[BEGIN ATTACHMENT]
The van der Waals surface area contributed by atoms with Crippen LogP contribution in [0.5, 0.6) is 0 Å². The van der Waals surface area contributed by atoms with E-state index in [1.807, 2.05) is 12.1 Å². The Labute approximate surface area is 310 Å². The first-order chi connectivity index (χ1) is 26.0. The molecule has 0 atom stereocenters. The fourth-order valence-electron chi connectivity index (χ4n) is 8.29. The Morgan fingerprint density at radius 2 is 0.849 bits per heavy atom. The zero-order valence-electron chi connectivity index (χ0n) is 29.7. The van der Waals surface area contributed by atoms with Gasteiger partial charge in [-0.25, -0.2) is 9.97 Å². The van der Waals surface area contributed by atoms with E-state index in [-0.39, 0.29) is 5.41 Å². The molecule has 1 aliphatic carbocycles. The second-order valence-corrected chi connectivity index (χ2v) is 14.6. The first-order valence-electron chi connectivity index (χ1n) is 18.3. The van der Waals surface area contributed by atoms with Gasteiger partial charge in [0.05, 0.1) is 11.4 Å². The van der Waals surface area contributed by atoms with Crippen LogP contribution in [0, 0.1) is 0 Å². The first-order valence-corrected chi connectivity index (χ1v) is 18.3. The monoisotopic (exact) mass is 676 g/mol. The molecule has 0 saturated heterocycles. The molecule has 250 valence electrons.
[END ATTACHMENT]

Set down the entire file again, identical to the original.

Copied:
The van der Waals surface area contributed by atoms with Crippen LogP contribution in [0.5, 0.6) is 0 Å². The van der Waals surface area contributed by atoms with E-state index in [1.807, 2.05) is 12.1 Å². The Labute approximate surface area is 310 Å². The first-order chi connectivity index (χ1) is 26.0. The molecule has 0 atom stereocenters. The fourth-order valence-electron chi connectivity index (χ4n) is 8.29. The Morgan fingerprint density at radius 2 is 0.849 bits per heavy atom. The zero-order valence-electron chi connectivity index (χ0n) is 29.7. The van der Waals surface area contributed by atoms with Gasteiger partial charge in [-0.25, -0.2) is 9.97 Å². The van der Waals surface area contributed by atoms with E-state index in [-0.39, 0.29) is 5.41 Å². The molecule has 1 aliphatic carbocycles. The second-order valence-corrected chi connectivity index (χ2v) is 14.6. The first-order valence-electron chi connectivity index (χ1n) is 18.3. The van der Waals surface area contributed by atoms with Gasteiger partial charge in [0.05, 0.1) is 11.4 Å². The van der Waals surface area contributed by atoms with Crippen LogP contribution in [0, 0.1) is 0 Å². The first-order valence-corrected chi connectivity index (χ1v) is 18.3. The monoisotopic (exact) mass is 676 g/mol. The molecule has 0 saturated heterocycles. The molecule has 250 valence electrons.